Power Hammer Purchace $8000

We are looking a buying a power hammer for the space.


We should be able to buy and ship it for under $8000, not bad when a new one would be $12200.


Assuming hsbne treasury could even find this much money ( unlikely ), this would be the most expensive tool the space has ever purchased, and as such it would seem to me that it should be something that is more useful to more people than the current most-popular and most-used high-value tools ( such as the wood shop’s table saw, which was maybe around $5k? ). Personally I don’t think a majority of people at the space are likely to want to use this… and I don’t see myself using it either, but if I’m wrong and the majority support this purchase, then I’d expect it would need to be inducted , interlocked, training manual , regular monthly courses , and etc, in much the same way that the table saw ( and to a lesser extent the welder/s ) works. Alan, are you volunteering yourself to do the ongoing tasks that would come about as a result of this purchase, should it occur…?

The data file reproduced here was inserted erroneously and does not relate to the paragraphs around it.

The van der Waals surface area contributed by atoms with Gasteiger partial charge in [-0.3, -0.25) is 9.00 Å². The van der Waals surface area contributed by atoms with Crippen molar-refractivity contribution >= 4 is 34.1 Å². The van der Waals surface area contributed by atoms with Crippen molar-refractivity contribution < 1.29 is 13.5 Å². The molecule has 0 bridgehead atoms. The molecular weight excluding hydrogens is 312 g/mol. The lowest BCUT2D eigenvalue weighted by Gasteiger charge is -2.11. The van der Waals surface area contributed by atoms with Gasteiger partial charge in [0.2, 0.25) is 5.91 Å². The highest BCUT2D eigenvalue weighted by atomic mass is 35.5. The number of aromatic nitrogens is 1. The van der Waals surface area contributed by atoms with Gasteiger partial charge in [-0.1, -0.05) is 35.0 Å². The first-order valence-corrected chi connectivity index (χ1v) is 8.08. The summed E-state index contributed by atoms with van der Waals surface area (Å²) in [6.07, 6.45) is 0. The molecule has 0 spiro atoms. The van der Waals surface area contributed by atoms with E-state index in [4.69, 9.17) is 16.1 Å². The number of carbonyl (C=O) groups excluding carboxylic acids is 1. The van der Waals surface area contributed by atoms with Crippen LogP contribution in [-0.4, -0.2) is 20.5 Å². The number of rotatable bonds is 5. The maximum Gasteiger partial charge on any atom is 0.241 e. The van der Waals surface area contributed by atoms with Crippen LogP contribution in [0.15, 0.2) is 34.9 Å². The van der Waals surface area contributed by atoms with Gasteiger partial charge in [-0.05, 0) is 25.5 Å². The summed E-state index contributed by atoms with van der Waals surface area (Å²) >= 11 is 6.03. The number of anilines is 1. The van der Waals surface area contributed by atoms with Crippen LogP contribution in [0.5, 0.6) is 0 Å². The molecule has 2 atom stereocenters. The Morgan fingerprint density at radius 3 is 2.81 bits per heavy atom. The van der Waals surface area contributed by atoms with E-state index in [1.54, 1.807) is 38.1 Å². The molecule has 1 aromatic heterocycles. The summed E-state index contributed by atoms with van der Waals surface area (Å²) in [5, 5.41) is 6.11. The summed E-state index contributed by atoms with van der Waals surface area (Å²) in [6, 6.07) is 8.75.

So some very valid points throughout @buzz (which I’ll address below), but more positive wording when providing feedback to members attempting to improve the space would be appreciated.

Blacksmithing is undergoing a strong revival in interest right now, as are many of the maker crafts. many of them share something in common that they’re cheap to mess around with at home, but as soon as you want anything resembling decent equipment they cost an arm and a leg. This has always been the point of HSBNE, to provide a place where members can access equipment that would otherwise be out of reach for monthly membership fees.